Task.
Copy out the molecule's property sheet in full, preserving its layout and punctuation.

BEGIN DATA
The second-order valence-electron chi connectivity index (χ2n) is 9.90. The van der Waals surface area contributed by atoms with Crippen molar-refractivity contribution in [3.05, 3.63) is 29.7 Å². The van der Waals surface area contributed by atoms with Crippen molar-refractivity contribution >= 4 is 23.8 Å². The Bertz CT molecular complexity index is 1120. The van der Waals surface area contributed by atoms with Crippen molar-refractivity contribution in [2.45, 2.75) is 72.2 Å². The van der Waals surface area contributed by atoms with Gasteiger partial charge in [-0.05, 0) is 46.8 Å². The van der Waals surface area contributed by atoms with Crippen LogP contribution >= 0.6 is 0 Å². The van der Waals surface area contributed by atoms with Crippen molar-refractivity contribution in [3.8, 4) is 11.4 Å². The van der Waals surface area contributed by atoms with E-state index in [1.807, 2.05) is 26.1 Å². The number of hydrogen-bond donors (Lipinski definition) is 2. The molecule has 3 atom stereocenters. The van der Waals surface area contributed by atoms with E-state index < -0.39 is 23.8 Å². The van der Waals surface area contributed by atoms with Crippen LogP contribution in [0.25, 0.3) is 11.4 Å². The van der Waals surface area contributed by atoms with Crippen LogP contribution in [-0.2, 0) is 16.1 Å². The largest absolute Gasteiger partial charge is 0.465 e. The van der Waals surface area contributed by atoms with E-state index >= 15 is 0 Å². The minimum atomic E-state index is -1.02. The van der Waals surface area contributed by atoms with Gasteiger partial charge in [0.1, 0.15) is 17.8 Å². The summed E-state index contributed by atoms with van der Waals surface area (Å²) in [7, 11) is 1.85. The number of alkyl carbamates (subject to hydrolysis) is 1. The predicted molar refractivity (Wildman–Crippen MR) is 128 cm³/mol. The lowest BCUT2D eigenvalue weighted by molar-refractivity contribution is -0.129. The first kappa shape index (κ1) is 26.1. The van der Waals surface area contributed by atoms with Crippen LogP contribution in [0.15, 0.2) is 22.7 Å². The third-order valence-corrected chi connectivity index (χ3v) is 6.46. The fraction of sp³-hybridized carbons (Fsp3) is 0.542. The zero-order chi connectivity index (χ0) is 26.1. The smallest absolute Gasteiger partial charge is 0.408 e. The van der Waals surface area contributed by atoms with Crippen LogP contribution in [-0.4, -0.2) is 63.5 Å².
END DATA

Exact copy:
The second-order valence-electron chi connectivity index (χ2n) is 9.90. The van der Waals surface area contributed by atoms with Crippen molar-refractivity contribution in [3.05, 3.63) is 29.7 Å². The van der Waals surface area contributed by atoms with Crippen molar-refractivity contribution >= 4 is 23.8 Å². The Bertz CT molecular complexity index is 1120. The van der Waals surface area contributed by atoms with Crippen molar-refractivity contribution in [2.45, 2.75) is 72.2 Å². The van der Waals surface area contributed by atoms with Gasteiger partial charge in [-0.05, 0) is 46.8 Å². The van der Waals surface area contributed by atoms with Crippen LogP contribution >= 0.6 is 0 Å². The van der Waals surface area contributed by atoms with Crippen molar-refractivity contribution in [3.8, 4) is 11.4 Å². The van der Waals surface area contributed by atoms with E-state index in [1.807, 2.05) is 26.1 Å². The number of hydrogen-bond donors (Lipinski definition) is 2. The molecule has 3 atom stereocenters. The van der Waals surface area contributed by atoms with E-state index < -0.39 is 23.8 Å². The van der Waals surface area contributed by atoms with Crippen LogP contribution in [0.25, 0.3) is 11.4 Å². The van der Waals surface area contributed by atoms with Crippen LogP contribution in [-0.2, 0) is 16.1 Å². The largest absolute Gasteiger partial charge is 0.465 e. The van der Waals surface area contributed by atoms with E-state index >= 15 is 0 Å². The minimum atomic E-state index is -1.02. The van der Waals surface area contributed by atoms with Gasteiger partial charge in [0.1, 0.15) is 17.8 Å². The summed E-state index contributed by atoms with van der Waals surface area (Å²) in [7, 11) is 1.85. The number of alkyl carbamates (subject to hydrolysis) is 1. The predicted molar refractivity (Wildman–Crippen MR) is 128 cm³/mol. The lowest BCUT2D eigenvalue weighted by molar-refractivity contribution is -0.129. The first kappa shape index (κ1) is 26.1. The van der Waals surface area contributed by atoms with Crippen LogP contribution in [0.15, 0.2) is 22.7 Å². The third-order valence-corrected chi connectivity index (χ3v) is 6.46. The fraction of sp³-hybridized carbons (Fsp3) is 0.542. The zero-order chi connectivity index (χ0) is 26.1. The smallest absolute Gasteiger partial charge is 0.408 e. The van der Waals surface area contributed by atoms with Crippen LogP contribution in [-0.4, -0.2) is 63.5 Å².